Childhood obesity is on the rise – about 17 percent of North American kids are beyond overweight. At the same time, children and teens are inundated with glorified images of super-skinny women, from runway models with thigh gap (extoled on Tumblr pages) to Miley Cyrus. No wonder experts estimate that 60 percent of high-school girls, 80 percent of 10-year olds and 40 percent of 9-year-olds have dieted.
What’s the result of this focus on restricted calorie intake? According to a new study of women 18-30, the younger a girl is when she starts dieting, the more likely she is to use extreme weight-control measures such as vomiting or taking diuretics. And by the time she turns 30, she’s more likely to suffer from drug and alcohol abuse and, ironically, to be overweight.
So, if your pre-teen or teenage daughter is dieting, help her adopt habits that will give her a genuinely healthy body and a great body image.
Help her discover activities she enjoys: joining a school sports team, walking for 45 minutes with you after dinner, doing a yoga video in her room.
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Shop for and cook fresh foods; banish anything with added sugars or syrups (including soda) and all grains that aren’t 100 percent whole from your home. And don’t count calories; focus on good nutrition.
Limit social media: Hours spent on Facebook (or other social media) amplifies risk for developing a poor body image and an eating disorder.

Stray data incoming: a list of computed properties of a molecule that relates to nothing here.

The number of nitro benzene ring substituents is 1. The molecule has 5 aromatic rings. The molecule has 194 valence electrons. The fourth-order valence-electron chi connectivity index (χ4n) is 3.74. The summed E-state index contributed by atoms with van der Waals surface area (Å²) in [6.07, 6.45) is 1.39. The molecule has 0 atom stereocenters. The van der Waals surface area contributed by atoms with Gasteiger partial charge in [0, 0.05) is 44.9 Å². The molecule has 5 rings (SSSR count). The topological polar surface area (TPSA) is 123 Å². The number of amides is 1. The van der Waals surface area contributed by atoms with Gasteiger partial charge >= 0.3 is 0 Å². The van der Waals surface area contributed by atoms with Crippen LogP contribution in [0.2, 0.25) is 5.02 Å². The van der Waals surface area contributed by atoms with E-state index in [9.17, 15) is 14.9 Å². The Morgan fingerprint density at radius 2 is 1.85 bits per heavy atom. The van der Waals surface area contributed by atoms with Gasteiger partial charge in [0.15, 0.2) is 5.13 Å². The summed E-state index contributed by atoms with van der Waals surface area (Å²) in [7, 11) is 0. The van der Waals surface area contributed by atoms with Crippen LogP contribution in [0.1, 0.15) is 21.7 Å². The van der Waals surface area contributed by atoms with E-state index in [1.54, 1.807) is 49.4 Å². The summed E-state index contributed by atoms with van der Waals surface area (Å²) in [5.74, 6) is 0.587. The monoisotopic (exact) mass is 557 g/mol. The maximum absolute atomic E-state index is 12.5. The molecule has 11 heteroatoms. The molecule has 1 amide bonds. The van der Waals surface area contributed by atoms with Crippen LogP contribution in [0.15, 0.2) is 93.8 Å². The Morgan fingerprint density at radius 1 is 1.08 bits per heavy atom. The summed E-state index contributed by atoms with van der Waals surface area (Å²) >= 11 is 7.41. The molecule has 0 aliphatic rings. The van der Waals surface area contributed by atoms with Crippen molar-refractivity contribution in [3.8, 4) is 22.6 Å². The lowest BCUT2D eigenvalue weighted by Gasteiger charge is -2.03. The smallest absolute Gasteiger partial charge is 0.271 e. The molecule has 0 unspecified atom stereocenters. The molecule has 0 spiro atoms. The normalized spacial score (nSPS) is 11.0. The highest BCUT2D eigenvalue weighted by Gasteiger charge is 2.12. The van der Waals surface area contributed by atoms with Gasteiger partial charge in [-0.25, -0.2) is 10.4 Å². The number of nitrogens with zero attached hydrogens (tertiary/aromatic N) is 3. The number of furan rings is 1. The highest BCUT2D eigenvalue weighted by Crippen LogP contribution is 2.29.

Don’t be critical of your child’s looks. Instead, make her feel more confident as she becomes healthier and happier.
What really eases low-back pain
When low-back pain strikes (it hits about 80 percent of folks at least once) almost everyone is told to take a Tylenol and take it easy. But until now no one bothered to check if taking that pain reliever really made you feel better.
Seems for most folks, it does not. That was the conclusion of the Australian double-blind, randomized PACE study. The participants who took acetaminophen (or paracetamol, as they call it down under) three times a day, those who took it as needed and those who got a placebo reported no differences pain and disability, symptom change, sleep or recovery time.
So where does that leave you and your aching lower back?
The good news is that most folks with low-back pain get well in six weeks whether they see a Labrador retriever or a neurosurgeon. One caution: If you have nerve-related symptoms, see a doctor pronto. And if pain persists longer than six weeks, see a specialist. In the meantime:
Ease your discomfort by applying heat and cold packs (20 minutes each; two or three times daily).
When seated, use a high-back chair with arm rests and good lumbar support; your thighs should be parallel to the floor.
Standing, maintain a relaxed, balanced posture.
Keep moving; for moderate to mild back pain, the Cleveland Clinic’s Center for Spine Health says you should keep a near-normal schedule from the onset.
Also, get physical therapy. You’ll learn a simple exercise program that’s designed to speed your recovery.
Dishing up fruits and veggies